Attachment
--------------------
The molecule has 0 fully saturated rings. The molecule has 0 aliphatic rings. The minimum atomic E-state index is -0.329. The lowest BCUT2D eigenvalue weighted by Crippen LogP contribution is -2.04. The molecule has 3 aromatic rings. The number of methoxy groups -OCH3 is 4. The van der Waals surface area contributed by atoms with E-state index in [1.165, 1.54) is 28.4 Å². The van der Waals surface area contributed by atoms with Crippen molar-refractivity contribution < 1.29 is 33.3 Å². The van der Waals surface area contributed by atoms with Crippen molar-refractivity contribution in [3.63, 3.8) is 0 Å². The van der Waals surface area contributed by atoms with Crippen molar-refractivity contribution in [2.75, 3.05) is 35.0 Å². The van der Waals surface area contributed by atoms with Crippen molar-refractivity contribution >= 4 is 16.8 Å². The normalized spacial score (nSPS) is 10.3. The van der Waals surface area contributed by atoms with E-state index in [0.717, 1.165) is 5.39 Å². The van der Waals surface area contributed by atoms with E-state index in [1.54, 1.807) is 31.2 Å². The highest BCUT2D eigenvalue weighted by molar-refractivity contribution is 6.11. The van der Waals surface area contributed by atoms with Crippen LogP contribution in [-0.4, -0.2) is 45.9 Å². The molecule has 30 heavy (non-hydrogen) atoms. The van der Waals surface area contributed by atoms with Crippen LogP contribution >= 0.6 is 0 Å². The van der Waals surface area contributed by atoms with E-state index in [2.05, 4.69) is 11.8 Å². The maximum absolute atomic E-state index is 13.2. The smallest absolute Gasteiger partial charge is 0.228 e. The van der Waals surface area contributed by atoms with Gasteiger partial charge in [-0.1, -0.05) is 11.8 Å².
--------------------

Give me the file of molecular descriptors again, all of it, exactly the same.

The molecule has 0 fully saturated rings. The molecule has 0 aliphatic rings. The minimum atomic E-state index is -0.329. The lowest BCUT2D eigenvalue weighted by Crippen LogP contribution is -2.04. The molecule has 3 aromatic rings. The number of methoxy groups -OCH3 is 4. The van der Waals surface area contributed by atoms with E-state index in [1.165, 1.54) is 28.4 Å². The van der Waals surface area contributed by atoms with Crippen molar-refractivity contribution < 1.29 is 33.3 Å². The van der Waals surface area contributed by atoms with Crippen molar-refractivity contribution in [3.63, 3.8) is 0 Å². The van der Waals surface area contributed by atoms with Crippen molar-refractivity contribution in [2.75, 3.05) is 35.0 Å². The van der Waals surface area contributed by atoms with Crippen molar-refractivity contribution >= 4 is 16.8 Å². The normalized spacial score (nSPS) is 10.3. The van der Waals surface area contributed by atoms with E-state index in [0.717, 1.165) is 5.39 Å². The van der Waals surface area contributed by atoms with E-state index in [1.54, 1.807) is 31.2 Å². The highest BCUT2D eigenvalue weighted by molar-refractivity contribution is 6.11. The van der Waals surface area contributed by atoms with Crippen LogP contribution in [-0.4, -0.2) is 45.9 Å². The molecule has 30 heavy (non-hydrogen) atoms. The van der Waals surface area contributed by atoms with Crippen LogP contribution >= 0.6 is 0 Å². The van der Waals surface area contributed by atoms with E-state index in [2.05, 4.69) is 11.8 Å². The maximum absolute atomic E-state index is 13.2. The smallest absolute Gasteiger partial charge is 0.228 e. The van der Waals surface area contributed by atoms with Gasteiger partial charge in [-0.1, -0.05) is 11.8 Å².